The initial four block planes increased to 13 by the late 1930’s, but wartime restrictions saw six of those models disappear (although some appeared in catalogs up until 1962). By the mid-1980’s there were three block planes left, augmented by the addition of a fourth:

No.60½ adjustable (lateral, depth), 6″, low-angle (1982-2004)


Tools of the Trades – Fall 2014 show roundup

There was excitement in the air, as usually precedes a tool show – but I have to say I was somewhat disappointed this show. It was probably because I didn’t exactly find anything truly bizarre or something that made me go “WOW”. I cruised   around the stalls for a couple of hours but ended up with a few block planes and a MF hand drill. Like always there were some tools in abundance – but seems like few were selling. This time I noticed quite a few vises – including vintage Record woodworking vises, and an abundance of Millers Falls hand drills. There were some reasonably nice infills, and a few Victor block planes that I had my eye on – but didn’t end up buying any. For the starter-collector/user there is always a lot of stuff.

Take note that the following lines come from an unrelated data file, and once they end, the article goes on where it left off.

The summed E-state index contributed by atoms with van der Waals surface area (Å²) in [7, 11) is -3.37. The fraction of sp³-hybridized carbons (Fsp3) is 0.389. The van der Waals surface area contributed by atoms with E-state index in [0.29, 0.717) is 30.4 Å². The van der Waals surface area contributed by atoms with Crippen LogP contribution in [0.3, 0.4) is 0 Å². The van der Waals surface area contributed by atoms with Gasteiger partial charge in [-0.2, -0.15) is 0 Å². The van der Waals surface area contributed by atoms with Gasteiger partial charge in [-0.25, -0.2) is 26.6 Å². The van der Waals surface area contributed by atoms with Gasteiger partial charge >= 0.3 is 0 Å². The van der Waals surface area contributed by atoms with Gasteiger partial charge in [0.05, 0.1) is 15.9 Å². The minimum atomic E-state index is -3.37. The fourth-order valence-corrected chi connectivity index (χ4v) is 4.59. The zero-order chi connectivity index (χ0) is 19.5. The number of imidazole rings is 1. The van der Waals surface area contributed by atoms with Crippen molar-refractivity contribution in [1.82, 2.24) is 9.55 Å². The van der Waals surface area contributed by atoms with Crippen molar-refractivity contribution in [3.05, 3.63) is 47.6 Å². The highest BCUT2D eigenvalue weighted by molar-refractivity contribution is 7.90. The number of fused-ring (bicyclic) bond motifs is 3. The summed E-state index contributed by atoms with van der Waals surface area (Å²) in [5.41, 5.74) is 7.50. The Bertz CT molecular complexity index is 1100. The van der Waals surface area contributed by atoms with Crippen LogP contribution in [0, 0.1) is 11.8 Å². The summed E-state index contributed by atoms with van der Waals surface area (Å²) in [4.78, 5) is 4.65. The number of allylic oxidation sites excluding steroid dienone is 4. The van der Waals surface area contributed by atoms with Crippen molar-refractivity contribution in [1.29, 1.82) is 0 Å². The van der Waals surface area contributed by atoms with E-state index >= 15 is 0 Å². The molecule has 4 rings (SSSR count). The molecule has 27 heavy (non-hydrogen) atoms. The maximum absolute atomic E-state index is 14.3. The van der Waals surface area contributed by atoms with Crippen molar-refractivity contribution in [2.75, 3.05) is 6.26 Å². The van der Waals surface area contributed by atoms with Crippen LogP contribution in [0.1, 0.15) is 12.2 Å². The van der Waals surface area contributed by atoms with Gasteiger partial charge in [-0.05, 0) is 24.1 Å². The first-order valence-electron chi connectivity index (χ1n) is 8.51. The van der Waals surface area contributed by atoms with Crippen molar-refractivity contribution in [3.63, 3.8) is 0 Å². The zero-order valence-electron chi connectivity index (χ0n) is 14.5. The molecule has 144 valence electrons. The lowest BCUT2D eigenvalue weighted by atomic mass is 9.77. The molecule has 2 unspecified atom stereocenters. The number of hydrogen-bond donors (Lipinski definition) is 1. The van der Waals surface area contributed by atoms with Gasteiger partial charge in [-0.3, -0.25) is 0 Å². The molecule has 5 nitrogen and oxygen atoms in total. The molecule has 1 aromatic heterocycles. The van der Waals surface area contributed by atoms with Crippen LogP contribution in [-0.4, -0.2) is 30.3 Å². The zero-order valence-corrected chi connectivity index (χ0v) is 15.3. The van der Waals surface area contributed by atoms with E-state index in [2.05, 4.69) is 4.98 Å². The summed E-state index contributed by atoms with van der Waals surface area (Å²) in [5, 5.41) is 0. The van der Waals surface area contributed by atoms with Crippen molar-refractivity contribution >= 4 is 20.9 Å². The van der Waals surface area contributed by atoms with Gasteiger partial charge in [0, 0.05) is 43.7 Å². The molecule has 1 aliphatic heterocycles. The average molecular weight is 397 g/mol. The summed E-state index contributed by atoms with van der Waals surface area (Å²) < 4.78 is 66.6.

Here are some snap-shots of the show.

ToT14_pics1 ToT14_pics2

I ended up buying four block planes: a Record 220, a Birmingham Plane Co. plane, a Keen Kutter K120, and a Stanley 120 (in excellent condition).


Stanley 120, Keen Kutter K120, Record 220, and Birmingham Plane Co. block planes

.. and a yet to be determined model Millers Falls hand drill. Oh and a very rusty Stanley 102 which was basically free when I bought the Keen Kutter – it will become fodder for the de-rusting experiments (which will progress soon).


The MF hand drill.



The block planes of Birmingham

The Birmingham Plane Company (also known as Birmingham Plane Mfg. Co.), located in Birmingham Connecticut, manufactured planes from  1884-1900, although the company existed from 1855 to 1891. In 1891 the company changed its name to the Derby Plane Co., and continued manufacturing until 1900, although many of the blades continued to carry the Birmingham markings. They made a variety of planes, yet little is known of the company beyond the interesting all-metal planes they made.

They produced five block planes:

  • Iron block plane: 3-1/4″, 4″, 5-3/8″
  • Adjustable iron block plane: 5-5/16″, 7″